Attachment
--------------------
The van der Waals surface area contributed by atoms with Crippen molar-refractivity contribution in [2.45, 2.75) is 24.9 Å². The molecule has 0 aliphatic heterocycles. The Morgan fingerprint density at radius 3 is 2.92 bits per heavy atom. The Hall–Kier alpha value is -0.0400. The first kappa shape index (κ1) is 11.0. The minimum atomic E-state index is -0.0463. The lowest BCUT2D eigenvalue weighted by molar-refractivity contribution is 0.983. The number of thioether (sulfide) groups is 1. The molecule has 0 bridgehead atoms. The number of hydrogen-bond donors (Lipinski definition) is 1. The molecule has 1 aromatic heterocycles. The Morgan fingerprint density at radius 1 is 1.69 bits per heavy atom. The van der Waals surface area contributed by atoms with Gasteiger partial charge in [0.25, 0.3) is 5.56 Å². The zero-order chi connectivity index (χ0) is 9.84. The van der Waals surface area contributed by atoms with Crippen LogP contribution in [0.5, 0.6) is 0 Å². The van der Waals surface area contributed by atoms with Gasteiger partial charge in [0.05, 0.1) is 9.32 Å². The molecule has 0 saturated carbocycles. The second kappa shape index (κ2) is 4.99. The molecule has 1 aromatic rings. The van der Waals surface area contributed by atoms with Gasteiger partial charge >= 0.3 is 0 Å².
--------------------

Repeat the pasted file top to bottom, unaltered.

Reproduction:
The van der Waals surface area contributed by atoms with Crippen molar-refractivity contribution in [2.45, 2.75) is 24.9 Å². The molecule has 0 aliphatic heterocycles. The Morgan fingerprint density at radius 3 is 2.92 bits per heavy atom. The Hall–Kier alpha value is -0.0400. The first kappa shape index (κ1) is 11.0. The minimum atomic E-state index is -0.0463. The lowest BCUT2D eigenvalue weighted by molar-refractivity contribution is 0.983. The number of thioether (sulfide) groups is 1. The molecule has 0 bridgehead atoms. The number of hydrogen-bond donors (Lipinski definition) is 1. The molecule has 1 aromatic heterocycles. The Morgan fingerprint density at radius 1 is 1.69 bits per heavy atom. The van der Waals surface area contributed by atoms with Gasteiger partial charge in [0.25, 0.3) is 5.56 Å². The zero-order chi connectivity index (χ0) is 9.84. The van der Waals surface area contributed by atoms with Crippen LogP contribution in [0.5, 0.6) is 0 Å². The van der Waals surface area contributed by atoms with Gasteiger partial charge in [0.05, 0.1) is 9.32 Å². The molecule has 0 saturated carbocycles. The second kappa shape index (κ2) is 4.99. The molecule has 1 aromatic rings. The van der Waals surface area contributed by atoms with Gasteiger partial charge >= 0.3 is 0 Å².